MCI's warden set to retire

May 13, 2003|by LAURA ERNDE

He likes to quote Socrates and Winston Churchill, but when Lloyd L. "Pete" Waters first came to the Maryland Correctional Institution he says he felt more like Wyatt Earp.

Waters became warden in 1991, just after a major riot at the prison south of Hagerstown.

At times, he said, he felt like the Wild West lawman while restoring peace to the prison.

"There was so much turmoil and so much violence there had to be a certain amount of law," said Waters, who is retiring this month after 34 years with the Maryland Division of Corrections.

Waters transformed the medium-security prison from one where all inmates were confined to their cells for a safety "lockdown" to one where all but 50 of the 2,100 men have privileges such as recreation time.


There have been no major disturbances under Waters' 12-year watch at MCI and complaints from inmates and staff have dropped, Waters said.

Waters, 54, said he used a combination of motivation and positive and negative reinforcement.

"I try to be fair. I try to be approachable. I like people, whether they work here or are incarcerated here," he said.

He is the longest-serving state prison warden in Maryland and the longest-serving warden at one Maryland prison, according to Mark Vernarelli, spokesman for the Maryland Department of Public Safety and Corrections.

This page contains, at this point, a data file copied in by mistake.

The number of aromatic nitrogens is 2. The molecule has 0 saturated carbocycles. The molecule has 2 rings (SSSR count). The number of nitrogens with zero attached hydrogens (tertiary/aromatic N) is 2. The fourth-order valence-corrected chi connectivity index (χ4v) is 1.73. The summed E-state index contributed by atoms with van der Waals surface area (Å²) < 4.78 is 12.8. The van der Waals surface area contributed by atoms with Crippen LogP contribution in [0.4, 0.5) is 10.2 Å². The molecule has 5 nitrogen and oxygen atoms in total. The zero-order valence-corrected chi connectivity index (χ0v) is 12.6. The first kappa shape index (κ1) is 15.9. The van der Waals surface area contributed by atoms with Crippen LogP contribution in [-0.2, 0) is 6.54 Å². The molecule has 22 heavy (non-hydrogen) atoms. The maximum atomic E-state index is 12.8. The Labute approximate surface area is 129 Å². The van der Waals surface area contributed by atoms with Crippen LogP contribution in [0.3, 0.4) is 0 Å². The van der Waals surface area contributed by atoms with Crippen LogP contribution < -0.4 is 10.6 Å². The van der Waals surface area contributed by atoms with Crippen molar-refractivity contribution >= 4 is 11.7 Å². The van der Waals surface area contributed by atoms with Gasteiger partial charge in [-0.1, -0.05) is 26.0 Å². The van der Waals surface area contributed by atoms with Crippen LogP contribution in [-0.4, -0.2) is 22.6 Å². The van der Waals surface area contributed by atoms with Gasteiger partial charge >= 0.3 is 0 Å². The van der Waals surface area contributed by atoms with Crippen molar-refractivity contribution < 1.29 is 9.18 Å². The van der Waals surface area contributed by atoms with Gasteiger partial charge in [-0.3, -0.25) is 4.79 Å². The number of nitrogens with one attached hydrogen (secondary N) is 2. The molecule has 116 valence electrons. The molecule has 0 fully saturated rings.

Waters started out as a correctional officer in 1969. Now that he's on the verge of retiring from the $88,000-a-year job, Waters said he draws on his love for philosophy.

He said he tries to make the inmates better people when they leave by providing the educational, mental and spiritual opportunities that give them a better chance at not returning.

Waters said Greek philosopher Socrates had a disdain for politicians and bureaucrats.

But Waters denies that he's a bureaucrat. Bureaucrats, he said, don't know how things are done in an organization on a day-to-day basis.

Waters began his career as a correctional officer and worked his way up the ladder.

Waters said he may one day run for public office, although he would not say which one.

Waters quotes Winston Churchill, who once said, "We make a living by what we get, but we make a life by what we give."

Waters has lived Churchill's words by uncovering and helping to restore an inmate graveyard on the prison grounds.

Waters was 20 years old when he took his first job at the prison complex south of Hagerstown right out of the U.S. Army and a tour in Vietnam.

While working full time, he earned a bachelor's degree in sociology from Mount St. Mary's College in Emmitsburg, Md., and a master's degree in psychology from Hood College in Frederick, Md.

Why did Waters decide to hang it up now, when he could have retired years ago? Waters said he was asked to take the helm at nearby Roxbury Correctional Institution, but decided he would rather retire than start over at a new prison.

"I thought if I had to pick between Roxbury and Dargan (his home in southern Washington County), I'd pick Dargan," he said with a smile.

Replacing Waters at MCI will be Roxbury Correctional Institution Warden Joseph P. Sacchet.

Roderick Sowers, who used to be Waters' assistant at MCI, will take over as warden at Roxbury. He has been acting warden of a pre-release center in Jessup, Md.

Sacchet will sit at Waters' desk, which has a red phone sitting on the back corner that only rings when there's a crisis.

"I hope that one doesn't ring. I can't remember it ever ringing. I don't want it to ring while I'm sitting here," Waters said.

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